- Kevin Seifert, NFL Nation
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Opponents have had decent success against the Packers this season while playing back in coverage and sending only four pass rushers. Sunday, however, quarterback Aaron Rodgers torched the Rams' standard rush by completing 20 of his 24 throws against it for two touchdowns. Two of the completions went for at least 30 yards, and a total of 11 went for first downs. But this might be the portion of the season where Rodgers serves notice that no scheme can keep this offense down for any length of time. When the Rams blitzed him on the goal line in the first quarter, he calmly threw a back-shoulder pass to receiver Jordy Nelson for a three-yard touchdown. It was Nelson's 20th touchdown reception since the start of the 2011 season. Only New England Patriots tight end Rob Gronkowski (22) has more.
Last season, we gave Chicago Bears guard Lance Louis a hustle award for sprinting 71 yards to chase down a interception return short of the end zone. Sunday, we saw a similar play from Packers linebacker Erik Walden on a screen pass to the opposite side of the field. Walden sprinted about 60 yards -- from the Rams' 14 yard line to the Packers' 26-yard line -- to catch receiver Chris Givens on what was a 56-yard screen pass. Walden was fortunate that Givens slowed down to cut back, but the energy required just to be in position to make that tackle was extraordinary. I realize the Rams scored a touchdown anyway five plays later, but those are the kinds of plays that generate confidence from coaches and teammates alike. Sunday was Walden's first start since the man who replaced him, rookie Nick Perry, suffered a knee injury. It doesn't appear that Walden wanted to leave anything to chance. He led the Packers with nine tackles, including a sack and a second hit on quarterback Sam Bradford.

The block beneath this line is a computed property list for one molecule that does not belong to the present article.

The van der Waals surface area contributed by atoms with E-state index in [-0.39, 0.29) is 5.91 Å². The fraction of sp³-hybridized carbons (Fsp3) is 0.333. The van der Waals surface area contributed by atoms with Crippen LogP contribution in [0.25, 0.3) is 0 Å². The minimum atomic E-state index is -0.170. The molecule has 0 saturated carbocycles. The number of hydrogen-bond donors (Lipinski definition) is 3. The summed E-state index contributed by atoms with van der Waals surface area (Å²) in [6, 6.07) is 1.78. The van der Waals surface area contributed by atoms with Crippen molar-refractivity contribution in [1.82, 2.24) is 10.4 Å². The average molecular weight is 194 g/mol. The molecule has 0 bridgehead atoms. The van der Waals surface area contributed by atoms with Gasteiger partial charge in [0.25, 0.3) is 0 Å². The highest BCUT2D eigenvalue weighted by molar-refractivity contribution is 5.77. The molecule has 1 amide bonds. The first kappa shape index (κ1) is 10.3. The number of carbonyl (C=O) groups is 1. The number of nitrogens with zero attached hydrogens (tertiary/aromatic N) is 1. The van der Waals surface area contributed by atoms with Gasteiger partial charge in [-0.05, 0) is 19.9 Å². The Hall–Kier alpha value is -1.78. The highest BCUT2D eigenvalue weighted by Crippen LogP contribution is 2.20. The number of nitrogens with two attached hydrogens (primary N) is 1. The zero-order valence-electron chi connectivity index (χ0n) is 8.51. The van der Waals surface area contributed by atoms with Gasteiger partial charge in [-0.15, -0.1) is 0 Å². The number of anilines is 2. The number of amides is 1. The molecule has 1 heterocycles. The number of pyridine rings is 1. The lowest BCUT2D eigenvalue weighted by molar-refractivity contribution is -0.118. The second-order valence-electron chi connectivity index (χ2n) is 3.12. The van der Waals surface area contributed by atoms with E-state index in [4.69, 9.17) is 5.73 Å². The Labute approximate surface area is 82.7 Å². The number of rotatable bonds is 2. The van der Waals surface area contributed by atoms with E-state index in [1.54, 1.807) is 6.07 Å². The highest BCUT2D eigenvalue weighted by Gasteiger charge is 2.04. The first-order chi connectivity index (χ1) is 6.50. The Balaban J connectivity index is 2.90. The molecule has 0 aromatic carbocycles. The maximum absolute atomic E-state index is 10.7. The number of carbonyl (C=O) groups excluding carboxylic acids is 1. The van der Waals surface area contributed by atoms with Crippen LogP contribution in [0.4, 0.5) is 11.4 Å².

We touched on several important issues in Sunday's Wrap-up post, and you can review it here if desired. Here's one we didn't hit: In two starts, running back Alex Green has carries 42 times and has gained 95 yards. I can't argue with coach Mike McCarthy's decision to keep running the ball, especially on the road and based on how the Rams' pass rush opened the game. But it's fair to wonder if the Packers will consider mixing veteran James Starks into the rotation. And if they don't, it's fair to wonder why Starks is even on the roster. This isn't a rip on Green. I'm not sure that he's leaving a lot of yards on the field. But has he earned the leeway to continue as the Packers' exclusive back at this production level? Just something to think about as the Packers prepare for Sunday's game against the Jacksonville Jaguars.
And here is one issue I still don't get:
Is there any quarterback who takes better advantage of so-called "free plays" than Rodgers? It seems as though his aggressiveness moves to another level when he believes the defense has jumped offsides, putting him in position to make a high-risk, high-reward pass that can be nullified by the ensuing penalty if it goes wrong. Rodgers completed two such plays Sunday, a 52-yard pass to Nelson to set up one touchdown and a 38-yard scoring strike to Randall Cobb on the other "I think what he does best," Rams linebacker James Laurinatis said, "is that he's good at the improv."
After the Green Bay Packers' 30-20 victory over the St. Louis Rams, here are three issues that merit further examination: Opponents have had decent success against the Packers this season while playing back in coverage and sending only four pass rushers.